We turn landward and come to a stop. I am reluctant to get off the bus. A short walk brings us to the doorstep of Chris’ house where her husband, Malcolm, meets us. Over a cuppa, Malcolm and Chris continue to explain the tram project. Frustration coats every word. They both questioned the project from the beginning, not understanding why Edinburgh needed trams given the reliability, efficiency, and breadth of the bus system. The timeline of the project has only heightened this distrust, proving to them the stupidity of the idea. I ask why it was ever started. Their mouths open… and close again. Silence. Then Chris says, “Manchester.” Malcolm agrees, “Yeah, they wanted to be like Manchester.”

Just that morning, I had traveled by coach from Manchester after spending a couple of wonderful days visiting family. To catch my 9 am Megabus, I rode the tram from one end of a line to the city center. The tram was efficient, very well used, and particularly livened by the excited chatter of uniformed children returning to school for the first day of fall term. This system has been successful within the context of Manchester. What works in one city cannot necessarily translate to another.

I soon learn that Malcolm and Chris are certainly not alone in their tram evaluation. This word has become synonymous with government inefficiency on the streets of Edinburgh. I would suggest avoiding the subject altogether.  Not taking my own advice, I continue to press for more information on the project. Professor Eric Laurier from the University of Edinburgh provided some background information over our lunch meeting.

The tram idea was birthed in attempt to connect the city center of Edinburgh and the airport by public transit. While commendable in purpose, Professor Laurier believes the easy solution was overlooked in lieu of the grand. The current rail system runs just past the airport and into the city center. A simple link between the two (rail and airport) could have avoided the massive construction efforts necessitated by the tram.

Donald, my guide to the Scottish highlands and co-owner of the Hairy Coo Tour Company, continues the story.  Not only is the project behind schedule but it has also doubled in price yet shortened in track length. Businesses located along the construction have suffered. Getting to a shop just on the other side of the street can require walking multiple blocks out of the way and then looping back to it. I myself couldn’t be bothered to make the extra effort to visit a store that initially peeked my interest. These are the costs of expanding transportation, but what if the new network was never needed?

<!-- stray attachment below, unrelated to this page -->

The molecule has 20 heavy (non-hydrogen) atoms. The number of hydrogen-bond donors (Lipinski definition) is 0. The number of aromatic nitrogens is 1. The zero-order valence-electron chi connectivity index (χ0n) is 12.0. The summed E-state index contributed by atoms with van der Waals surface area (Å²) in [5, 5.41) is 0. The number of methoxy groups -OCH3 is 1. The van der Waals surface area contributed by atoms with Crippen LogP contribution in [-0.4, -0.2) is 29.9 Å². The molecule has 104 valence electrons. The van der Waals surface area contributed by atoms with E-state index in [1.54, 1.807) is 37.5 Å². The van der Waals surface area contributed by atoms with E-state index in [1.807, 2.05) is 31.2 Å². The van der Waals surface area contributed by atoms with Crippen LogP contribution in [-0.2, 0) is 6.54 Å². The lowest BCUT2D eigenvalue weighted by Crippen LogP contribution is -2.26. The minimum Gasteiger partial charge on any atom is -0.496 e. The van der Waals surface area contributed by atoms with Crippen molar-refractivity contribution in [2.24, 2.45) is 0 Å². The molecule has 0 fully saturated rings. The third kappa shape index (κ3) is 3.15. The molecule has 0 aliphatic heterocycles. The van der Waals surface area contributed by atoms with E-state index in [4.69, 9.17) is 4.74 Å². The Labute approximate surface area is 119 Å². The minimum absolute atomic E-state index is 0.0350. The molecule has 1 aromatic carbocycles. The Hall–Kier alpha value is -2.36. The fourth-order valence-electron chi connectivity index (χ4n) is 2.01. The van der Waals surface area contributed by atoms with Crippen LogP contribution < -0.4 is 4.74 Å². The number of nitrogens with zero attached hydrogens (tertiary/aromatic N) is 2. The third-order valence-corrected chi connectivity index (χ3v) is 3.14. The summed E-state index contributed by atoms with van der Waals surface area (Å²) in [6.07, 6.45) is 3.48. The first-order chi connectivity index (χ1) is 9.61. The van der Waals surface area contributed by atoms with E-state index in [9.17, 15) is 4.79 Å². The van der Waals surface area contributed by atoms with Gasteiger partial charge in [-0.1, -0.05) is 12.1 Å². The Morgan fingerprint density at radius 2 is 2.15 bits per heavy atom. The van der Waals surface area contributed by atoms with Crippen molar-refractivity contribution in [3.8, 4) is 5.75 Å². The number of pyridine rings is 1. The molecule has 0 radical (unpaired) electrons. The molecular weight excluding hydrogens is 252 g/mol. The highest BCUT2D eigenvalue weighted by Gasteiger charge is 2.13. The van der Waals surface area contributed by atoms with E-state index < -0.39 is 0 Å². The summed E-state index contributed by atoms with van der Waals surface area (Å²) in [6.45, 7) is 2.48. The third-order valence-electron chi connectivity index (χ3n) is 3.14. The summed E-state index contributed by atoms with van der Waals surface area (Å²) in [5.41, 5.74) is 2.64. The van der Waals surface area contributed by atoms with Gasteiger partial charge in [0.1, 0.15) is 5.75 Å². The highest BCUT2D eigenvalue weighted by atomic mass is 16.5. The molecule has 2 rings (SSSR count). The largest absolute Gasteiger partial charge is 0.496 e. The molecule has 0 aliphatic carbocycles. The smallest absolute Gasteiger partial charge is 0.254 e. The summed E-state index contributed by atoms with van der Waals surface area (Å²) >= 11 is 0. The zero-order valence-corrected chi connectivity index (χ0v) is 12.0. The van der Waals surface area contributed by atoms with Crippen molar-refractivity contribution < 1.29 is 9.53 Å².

Donald is a man brimming with Scottish pride. He speaks of now-US Open champion Andy Murray as a son. He can remember every detail of Scottish history with perfect clarity. His tours operate on a “tips only” basis – he wants people of all budgets to experience the Scotland he loves. Yet, he sees this choice of the government to be very misguided. The Lothian bus system – the main provider in the city of Edinburgh – is regarded as the best, and most extensive, in the United Kingdom. It allows access to every part of the city as well as the surrounding suburbs and towns. With such a great system already in place, why expand in such a costly manner?

When I found out how far away my hosts lived from the City Center of Edinburgh, I was a bit disappointed. I thought the commute would be a hassle, taking time away from my precious few days in the city. I was pleasantly surprised to see it become a favorite part of my visit. The ease, and beauty, of the journey transformed a “means to an end” into an experience in and of itself. The Lothian buses serve the people of Edinburgh perfectly. In this context, it is hard to imagine a prospering tram, unless it comes at the cost of the bus system. I don’t know which scenario is worse.

I leave Scotland first and foremost with a newfound love. I fell head over heels for the warmth of the people, the charm of the city, and the beauty of the land. I also leave with an adjusted view on transit expansion. More isn’t always better. Yes, light rail is sexy. But it’s potential in a city must be carefully analyzed before introduction. Its success in a neighboring region is simply not enough to validate the costs.

Globalization can lead to wonderful shared innovation, but it can also rob cities of their individuality. We must be careful to perceive and preserve this uniqueness. Edinburgh deserves to be more than a shadow of Manchester.  It deserves a transit solution designed specifically for its own needs and limitations. Maybe the tram will prove to be exactly this; maybe Lothian buses were already enough.